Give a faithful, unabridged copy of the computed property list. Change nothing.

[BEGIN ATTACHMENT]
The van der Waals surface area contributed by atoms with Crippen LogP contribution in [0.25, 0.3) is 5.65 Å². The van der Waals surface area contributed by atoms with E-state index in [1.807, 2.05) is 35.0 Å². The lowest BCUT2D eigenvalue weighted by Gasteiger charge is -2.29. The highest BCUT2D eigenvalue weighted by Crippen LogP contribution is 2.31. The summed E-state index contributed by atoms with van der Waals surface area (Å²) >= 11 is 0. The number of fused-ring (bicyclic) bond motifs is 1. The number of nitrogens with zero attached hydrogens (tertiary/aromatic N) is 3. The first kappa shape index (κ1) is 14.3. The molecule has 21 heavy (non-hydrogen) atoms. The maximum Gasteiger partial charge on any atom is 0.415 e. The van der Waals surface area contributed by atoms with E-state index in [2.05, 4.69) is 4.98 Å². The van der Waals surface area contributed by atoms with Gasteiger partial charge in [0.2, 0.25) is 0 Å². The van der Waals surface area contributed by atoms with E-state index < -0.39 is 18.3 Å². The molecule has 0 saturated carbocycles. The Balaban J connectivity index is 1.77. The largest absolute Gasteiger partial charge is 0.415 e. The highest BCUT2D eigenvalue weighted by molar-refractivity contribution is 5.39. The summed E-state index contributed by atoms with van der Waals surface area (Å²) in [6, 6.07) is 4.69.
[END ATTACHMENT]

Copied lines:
The van der Waals surface area contributed by atoms with Crippen LogP contribution in [0.25, 0.3) is 5.65 Å². The van der Waals surface area contributed by atoms with E-state index in [1.807, 2.05) is 35.0 Å². The lowest BCUT2D eigenvalue weighted by Gasteiger charge is -2.29. The highest BCUT2D eigenvalue weighted by Crippen LogP contribution is 2.31. The summed E-state index contributed by atoms with van der Waals surface area (Å²) >= 11 is 0. The number of fused-ring (bicyclic) bond motifs is 1. The number of nitrogens with zero attached hydrogens (tertiary/aromatic N) is 3. The first kappa shape index (κ1) is 14.3. The molecule has 21 heavy (non-hydrogen) atoms. The maximum Gasteiger partial charge on any atom is 0.415 e. The van der Waals surface area contributed by atoms with E-state index in [2.05, 4.69) is 4.98 Å². The van der Waals surface area contributed by atoms with Gasteiger partial charge in [0.2, 0.25) is 0 Å². The van der Waals surface area contributed by atoms with E-state index < -0.39 is 18.3 Å². The molecule has 0 saturated carbocycles. The Balaban J connectivity index is 1.77. The largest absolute Gasteiger partial charge is 0.415 e. The highest BCUT2D eigenvalue weighted by molar-refractivity contribution is 5.39. The summed E-state index contributed by atoms with van der Waals surface area (Å²) in [6, 6.07) is 4.69.